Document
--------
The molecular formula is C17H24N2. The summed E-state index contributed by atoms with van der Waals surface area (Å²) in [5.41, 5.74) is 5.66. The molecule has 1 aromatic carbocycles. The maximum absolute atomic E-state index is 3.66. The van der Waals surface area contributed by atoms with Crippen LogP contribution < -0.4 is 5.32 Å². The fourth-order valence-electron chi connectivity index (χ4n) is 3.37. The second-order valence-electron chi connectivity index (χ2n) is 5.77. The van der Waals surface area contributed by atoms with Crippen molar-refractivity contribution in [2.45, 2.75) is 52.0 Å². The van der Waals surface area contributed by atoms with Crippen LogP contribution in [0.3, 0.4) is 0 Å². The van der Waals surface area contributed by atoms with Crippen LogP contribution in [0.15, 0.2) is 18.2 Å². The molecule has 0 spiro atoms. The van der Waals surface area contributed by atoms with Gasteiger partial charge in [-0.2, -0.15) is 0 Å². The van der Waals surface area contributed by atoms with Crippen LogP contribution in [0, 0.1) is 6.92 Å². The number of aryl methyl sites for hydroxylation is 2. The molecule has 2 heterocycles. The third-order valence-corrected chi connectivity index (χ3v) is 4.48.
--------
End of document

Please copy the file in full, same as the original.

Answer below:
The molecular formula is C17H24N2. The summed E-state index contributed by atoms with van der Waals surface area (Å²) in [5.41, 5.74) is 5.66. The molecule has 1 aromatic carbocycles. The maximum absolute atomic E-state index is 3.66. The van der Waals surface area contributed by atoms with Crippen LogP contribution < -0.4 is 5.32 Å². The fourth-order valence-electron chi connectivity index (χ4n) is 3.37. The second-order valence-electron chi connectivity index (χ2n) is 5.77. The van der Waals surface area contributed by atoms with Crippen molar-refractivity contribution in [2.45, 2.75) is 52.0 Å². The van der Waals surface area contributed by atoms with Crippen LogP contribution in [0.3, 0.4) is 0 Å². The van der Waals surface area contributed by atoms with Crippen LogP contribution in [0.15, 0.2) is 18.2 Å². The molecule has 0 spiro atoms. The van der Waals surface area contributed by atoms with Gasteiger partial charge in [-0.2, -0.15) is 0 Å². The van der Waals surface area contributed by atoms with Crippen LogP contribution in [0, 0.1) is 6.92 Å². The number of aryl methyl sites for hydroxylation is 2. The molecule has 2 heterocycles. The third-order valence-corrected chi connectivity index (χ3v) is 4.48.